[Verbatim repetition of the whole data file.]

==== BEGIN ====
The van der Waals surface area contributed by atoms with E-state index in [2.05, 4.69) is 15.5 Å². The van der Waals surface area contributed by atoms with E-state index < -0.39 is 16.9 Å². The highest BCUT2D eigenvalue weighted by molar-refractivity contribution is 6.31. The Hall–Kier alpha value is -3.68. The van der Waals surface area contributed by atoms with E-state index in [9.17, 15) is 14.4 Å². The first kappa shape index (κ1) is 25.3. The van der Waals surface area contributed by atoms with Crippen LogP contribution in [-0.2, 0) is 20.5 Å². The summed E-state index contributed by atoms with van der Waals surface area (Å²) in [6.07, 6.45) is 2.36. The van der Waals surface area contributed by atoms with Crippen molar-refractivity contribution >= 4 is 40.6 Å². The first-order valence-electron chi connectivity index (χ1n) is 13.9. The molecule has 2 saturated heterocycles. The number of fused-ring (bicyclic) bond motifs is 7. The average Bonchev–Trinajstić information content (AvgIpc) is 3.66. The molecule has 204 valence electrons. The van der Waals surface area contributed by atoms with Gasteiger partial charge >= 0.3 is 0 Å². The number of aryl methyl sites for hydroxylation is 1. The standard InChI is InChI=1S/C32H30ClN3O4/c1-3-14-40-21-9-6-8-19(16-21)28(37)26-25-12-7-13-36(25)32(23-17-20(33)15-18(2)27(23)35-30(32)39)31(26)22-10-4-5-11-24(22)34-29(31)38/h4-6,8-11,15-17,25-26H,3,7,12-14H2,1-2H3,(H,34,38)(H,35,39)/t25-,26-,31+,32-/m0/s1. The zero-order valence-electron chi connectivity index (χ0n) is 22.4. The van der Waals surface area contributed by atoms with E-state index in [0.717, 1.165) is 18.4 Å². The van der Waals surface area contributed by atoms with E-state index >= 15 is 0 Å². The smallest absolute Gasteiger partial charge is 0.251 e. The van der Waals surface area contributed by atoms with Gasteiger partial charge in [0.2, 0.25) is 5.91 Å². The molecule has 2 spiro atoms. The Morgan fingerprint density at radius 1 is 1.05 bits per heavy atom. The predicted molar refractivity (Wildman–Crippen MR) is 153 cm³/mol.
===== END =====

The van der Waals surface area contributed by atoms with E-state index in [2.05, 4.69) is 15.5 Å². The van der Waals surface area contributed by atoms with E-state index < -0.39 is 16.9 Å². The highest BCUT2D eigenvalue weighted by molar-refractivity contribution is 6.31. The Hall–Kier alpha value is -3.68. The van der Waals surface area contributed by atoms with E-state index in [9.17, 15) is 14.4 Å². The first kappa shape index (κ1) is 25.3. The van der Waals surface area contributed by atoms with Crippen LogP contribution in [-0.2, 0) is 20.5 Å². The summed E-state index contributed by atoms with van der Waals surface area (Å²) in [6.07, 6.45) is 2.36. The van der Waals surface area contributed by atoms with Crippen molar-refractivity contribution >= 4 is 40.6 Å². The first-order valence-electron chi connectivity index (χ1n) is 13.9. The molecule has 2 saturated heterocycles. The number of fused-ring (bicyclic) bond motifs is 7. The average Bonchev–Trinajstić information content (AvgIpc) is 3.66. The molecule has 204 valence electrons. The van der Waals surface area contributed by atoms with Gasteiger partial charge >= 0.3 is 0 Å². The number of aryl methyl sites for hydroxylation is 1. The standard InChI is InChI=1S/C32H30ClN3O4/c1-3-14-40-21-9-6-8-19(16-21)28(37)26-25-12-7-13-36(25)32(23-17-20(33)15-18(2)27(23)35-30(32)39)31(26)22-10-4-5-11-24(22)34-29(31)38/h4-6,8-11,15-17,25-26H,3,7,12-14H2,1-2H3,(H,34,38)(H,35,39)/t25-,26-,31+,32-/m0/s1. The zero-order valence-electron chi connectivity index (χ0n) is 22.4. The van der Waals surface area contributed by atoms with E-state index in [0.717, 1.165) is 18.4 Å². The van der Waals surface area contributed by atoms with E-state index >= 15 is 0 Å². The smallest absolute Gasteiger partial charge is 0.251 e. The van der Waals surface area contributed by atoms with Gasteiger partial charge in [0.2, 0.25) is 5.91 Å². The molecule has 2 spiro atoms. The Morgan fingerprint density at radius 1 is 1.05 bits per heavy atom. The predicted molar refractivity (Wildman–Crippen MR) is 153 cm³/mol.